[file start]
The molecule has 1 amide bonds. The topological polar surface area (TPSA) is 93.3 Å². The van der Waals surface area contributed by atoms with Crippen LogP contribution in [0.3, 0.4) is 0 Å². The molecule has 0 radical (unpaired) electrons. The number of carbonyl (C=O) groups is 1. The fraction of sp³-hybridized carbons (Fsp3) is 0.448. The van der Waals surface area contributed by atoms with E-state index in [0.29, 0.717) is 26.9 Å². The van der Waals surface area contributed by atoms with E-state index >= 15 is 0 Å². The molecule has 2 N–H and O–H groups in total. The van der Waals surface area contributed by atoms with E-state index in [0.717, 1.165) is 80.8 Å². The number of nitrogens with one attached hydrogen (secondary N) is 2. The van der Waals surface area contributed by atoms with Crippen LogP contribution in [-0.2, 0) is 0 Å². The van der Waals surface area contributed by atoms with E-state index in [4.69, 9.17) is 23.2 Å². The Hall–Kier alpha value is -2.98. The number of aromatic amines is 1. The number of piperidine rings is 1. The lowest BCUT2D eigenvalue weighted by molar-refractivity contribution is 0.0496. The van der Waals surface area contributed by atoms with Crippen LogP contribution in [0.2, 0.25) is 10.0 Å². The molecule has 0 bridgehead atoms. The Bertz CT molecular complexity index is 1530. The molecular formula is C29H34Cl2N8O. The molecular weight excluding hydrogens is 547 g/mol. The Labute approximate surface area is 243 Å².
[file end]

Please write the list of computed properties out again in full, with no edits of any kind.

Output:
The molecule has 1 amide bonds. The topological polar surface area (TPSA) is 93.3 Å². The van der Waals surface area contributed by atoms with Crippen LogP contribution in [0.3, 0.4) is 0 Å². The molecule has 0 radical (unpaired) electrons. The number of carbonyl (C=O) groups is 1. The fraction of sp³-hybridized carbons (Fsp3) is 0.448. The van der Waals surface area contributed by atoms with E-state index in [0.29, 0.717) is 26.9 Å². The van der Waals surface area contributed by atoms with E-state index >= 15 is 0 Å². The molecule has 2 N–H and O–H groups in total. The van der Waals surface area contributed by atoms with E-state index in [0.717, 1.165) is 80.8 Å². The number of nitrogens with one attached hydrogen (secondary N) is 2. The van der Waals surface area contributed by atoms with Crippen LogP contribution in [-0.2, 0) is 0 Å². The van der Waals surface area contributed by atoms with E-state index in [4.69, 9.17) is 23.2 Å². The Hall–Kier alpha value is -2.98. The number of aromatic amines is 1. The number of piperidine rings is 1. The lowest BCUT2D eigenvalue weighted by molar-refractivity contribution is 0.0496. The van der Waals surface area contributed by atoms with Crippen LogP contribution in [0.2, 0.25) is 10.0 Å². The molecule has 0 bridgehead atoms. The Bertz CT molecular complexity index is 1530. The molecular formula is C29H34Cl2N8O. The molecular weight excluding hydrogens is 547 g/mol. The Labute approximate surface area is 243 Å².